Throughout the course of the game, the officials made several questionable calls, that favored both Fordham and La Salle. For example, late in the second half, Fordham’s Ryan Canty secured a rebound and a La Salle player wrapped him up from behind. It appeared to be a classic example of an “over-the-back” foul, but instead the referees called a jump ball and awarded possession to La Salle. Pecora and the 3,000-plus fans on hand at Rose Hill Gym were livid.

At another point, after a timeout, one referee forgot how many free throws Fordham guard Branden Frazier was supposed to be shooting. He signaled for one shot, but Frazier turned to him and said, “No, I get two.” The referees got together to discuss it, headed over to the sideline monitor and decided Frazier was right.

Perhaps their errors could be blamed on their collective lack of experience. According to, Mike Ashurst has worked only 11 games this season, Dennis Allocco has done 22 games and Kenneth Turner was working in his seventh game of the year.

After the game, in order to avoid being fined, Pecora refused to talk about the officiating. He also downplayed the significance of the final play.

“Everyone’s going to look at the last play, but it was lost on a couple plays,” he said, adding that the Rams allowed too many offensive rebounds and missed some key free throws.

He also found several positives to take away from the game. For one, after calling the crowd for Thursday’s loss to VCU “disappointing”, Pecora thought the attendance Saturday was “much better.”

“I thought it was awesome,” he continued. “If we have to give out white t-shirts to get people in here, I’ll buy white t-shirts every home game. I thought it was a good crowd and they were into it, and that was big. The student body was into it. I thought it was an exciting game and the crowd helped us play this way.”

With two games left — March 5 at Rhode Island and March 8 at home against George Washington — Fordham sits in last place in the conference, a position all too familiar for the Rams. It is highly unlikely that they will be able to overtake Rhode Island for 11th place to avoid playing in the play-in game in the Atlantic 10 tournament.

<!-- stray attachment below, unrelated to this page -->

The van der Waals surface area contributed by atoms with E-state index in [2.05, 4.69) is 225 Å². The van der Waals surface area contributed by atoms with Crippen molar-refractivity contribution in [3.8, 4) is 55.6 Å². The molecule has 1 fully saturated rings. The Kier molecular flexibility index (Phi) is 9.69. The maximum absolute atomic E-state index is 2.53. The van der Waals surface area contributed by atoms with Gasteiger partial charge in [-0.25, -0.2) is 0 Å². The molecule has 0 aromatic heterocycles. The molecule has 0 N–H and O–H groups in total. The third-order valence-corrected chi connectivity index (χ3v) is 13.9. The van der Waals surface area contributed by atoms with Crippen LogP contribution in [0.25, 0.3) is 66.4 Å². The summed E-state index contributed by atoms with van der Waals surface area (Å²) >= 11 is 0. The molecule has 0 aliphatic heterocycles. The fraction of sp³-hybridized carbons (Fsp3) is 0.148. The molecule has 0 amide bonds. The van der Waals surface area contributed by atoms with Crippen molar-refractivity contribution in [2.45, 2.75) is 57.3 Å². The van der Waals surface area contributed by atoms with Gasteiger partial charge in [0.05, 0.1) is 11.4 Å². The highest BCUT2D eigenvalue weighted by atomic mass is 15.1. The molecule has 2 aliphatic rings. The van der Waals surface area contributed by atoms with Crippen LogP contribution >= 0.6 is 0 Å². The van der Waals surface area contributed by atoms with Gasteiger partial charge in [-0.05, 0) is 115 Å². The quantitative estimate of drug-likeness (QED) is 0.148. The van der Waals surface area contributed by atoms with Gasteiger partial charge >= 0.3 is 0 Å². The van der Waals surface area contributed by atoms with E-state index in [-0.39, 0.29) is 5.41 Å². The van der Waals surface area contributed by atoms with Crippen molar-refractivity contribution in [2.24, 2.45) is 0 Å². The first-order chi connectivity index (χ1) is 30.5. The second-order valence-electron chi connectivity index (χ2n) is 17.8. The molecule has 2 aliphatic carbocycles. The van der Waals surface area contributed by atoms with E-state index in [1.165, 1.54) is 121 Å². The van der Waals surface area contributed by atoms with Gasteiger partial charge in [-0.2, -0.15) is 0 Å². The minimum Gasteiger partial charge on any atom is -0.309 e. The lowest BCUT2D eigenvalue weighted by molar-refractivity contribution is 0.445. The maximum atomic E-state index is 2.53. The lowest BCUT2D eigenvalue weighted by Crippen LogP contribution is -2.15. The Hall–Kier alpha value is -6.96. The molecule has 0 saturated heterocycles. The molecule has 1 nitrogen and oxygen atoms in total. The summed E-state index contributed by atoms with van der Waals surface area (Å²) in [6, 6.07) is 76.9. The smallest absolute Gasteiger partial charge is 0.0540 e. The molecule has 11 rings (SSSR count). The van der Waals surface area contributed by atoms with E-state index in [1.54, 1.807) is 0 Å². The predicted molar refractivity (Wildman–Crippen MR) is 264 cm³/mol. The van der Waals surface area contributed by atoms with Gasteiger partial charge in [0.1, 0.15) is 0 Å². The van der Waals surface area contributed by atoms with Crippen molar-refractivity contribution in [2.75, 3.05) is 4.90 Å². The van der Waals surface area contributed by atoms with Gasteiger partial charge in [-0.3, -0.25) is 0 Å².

Fordham needs one more win to equal the three A-10 games it won in the previous two seasons, but Pecora says he is not thinking about that.

“You can’t get caught up in hard numbers,” he said after Thursday’s loss. “As a coach, I look at my team and I look at their performance, whether we win or lose. We lost to Richmond here in a game we should have won, but I was proud of our effort. At VCU I thought we played pretty darn well. If we had given that kind of effort in some of the other games, we would have picked up wins earlier in the year. I really just look at the performance of it. When we do turn the corner and when the talent level rises, then those will turn into victories for us.”

“We’re doing everything here except winning,” he said when the subject came up again on Saturday night. “We’ve come a long way in three years, but obviously the last step in the process, and what I get paid for, is winning basketball games.”

With two regular season games remaining before the end to a disappointing season, Pecora’s biggest problem is keeping his team motivated.

“I told them to man up,” he said Thursday. “I tell them all the time, this isn’t the worst thing that’s going to happen in your life, losing basketball games. Your parents are going to die. You’re going to have friends that die. You’re going to have real life issues, health issues, things like that. This is a college basketball game. But play it like a man. Don’t play it like a little boy. If you’re not ready to come out and compete, stay in your dorm room… But that’s the bottom line: you go out and you compete. They’re 20-year-old men. They could be on the side of a mountain in Afghanistan. You’re complaining about playing basketball? There’s worse stuff going on in the world than college basketball. So come out and practice your ass off every day, and play your ass off every opportunity you get to step on the court.”